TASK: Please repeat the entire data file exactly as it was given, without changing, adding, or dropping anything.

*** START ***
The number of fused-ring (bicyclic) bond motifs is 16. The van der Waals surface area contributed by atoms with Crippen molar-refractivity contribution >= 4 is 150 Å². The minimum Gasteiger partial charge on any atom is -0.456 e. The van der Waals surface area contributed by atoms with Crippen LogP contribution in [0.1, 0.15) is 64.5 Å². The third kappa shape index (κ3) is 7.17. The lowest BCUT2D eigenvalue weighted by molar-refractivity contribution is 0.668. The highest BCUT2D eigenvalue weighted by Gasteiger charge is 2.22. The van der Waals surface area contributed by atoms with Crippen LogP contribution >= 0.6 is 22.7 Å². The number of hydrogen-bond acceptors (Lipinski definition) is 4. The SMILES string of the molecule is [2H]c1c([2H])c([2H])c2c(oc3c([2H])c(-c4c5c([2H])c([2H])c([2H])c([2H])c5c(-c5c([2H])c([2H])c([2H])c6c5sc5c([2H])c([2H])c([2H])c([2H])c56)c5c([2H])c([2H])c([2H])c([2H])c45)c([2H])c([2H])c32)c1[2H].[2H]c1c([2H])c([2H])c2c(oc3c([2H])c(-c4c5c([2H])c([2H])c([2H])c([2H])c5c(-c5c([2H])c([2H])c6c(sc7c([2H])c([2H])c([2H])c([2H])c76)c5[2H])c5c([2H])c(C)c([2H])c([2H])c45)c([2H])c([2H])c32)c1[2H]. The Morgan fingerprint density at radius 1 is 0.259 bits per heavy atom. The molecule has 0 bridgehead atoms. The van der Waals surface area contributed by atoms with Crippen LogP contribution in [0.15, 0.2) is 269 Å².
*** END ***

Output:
The number of fused-ring (bicyclic) bond motifs is 16. The van der Waals surface area contributed by atoms with Crippen molar-refractivity contribution >= 4 is 150 Å². The minimum Gasteiger partial charge on any atom is -0.456 e. The van der Waals surface area contributed by atoms with Crippen LogP contribution in [0.1, 0.15) is 64.5 Å². The third kappa shape index (κ3) is 7.17. The lowest BCUT2D eigenvalue weighted by molar-refractivity contribution is 0.668. The highest BCUT2D eigenvalue weighted by Gasteiger charge is 2.22. The van der Waals surface area contributed by atoms with Crippen LogP contribution >= 0.6 is 22.7 Å². The number of hydrogen-bond acceptors (Lipinski definition) is 4. The SMILES string of the molecule is [2H]c1c([2H])c([2H])c2c(oc3c([2H])c(-c4c5c([2H])c([2H])c([2H])c([2H])c5c(-c5c([2H])c([2H])c([2H])c6c5sc5c([2H])c([2H])c([2H])c([2H])c56)c5c([2H])c([2H])c([2H])c([2H])c45)c([2H])c([2H])c32)c1[2H].[2H]c1c([2H])c([2H])c2c(oc3c([2H])c(-c4c5c([2H])c([2H])c([2H])c([2H])c5c(-c5c([2H])c([2H])c6c(sc7c([2H])c([2H])c([2H])c([2H])c76)c5[2H])c5c([2H])c(C)c([2H])c([2H])c45)c([2H])c([2H])c32)c1[2H]. The Morgan fingerprint density at radius 1 is 0.259 bits per heavy atom. The molecule has 0 bridgehead atoms. The van der Waals surface area contributed by atoms with Crippen LogP contribution in [0.15, 0.2) is 269 Å².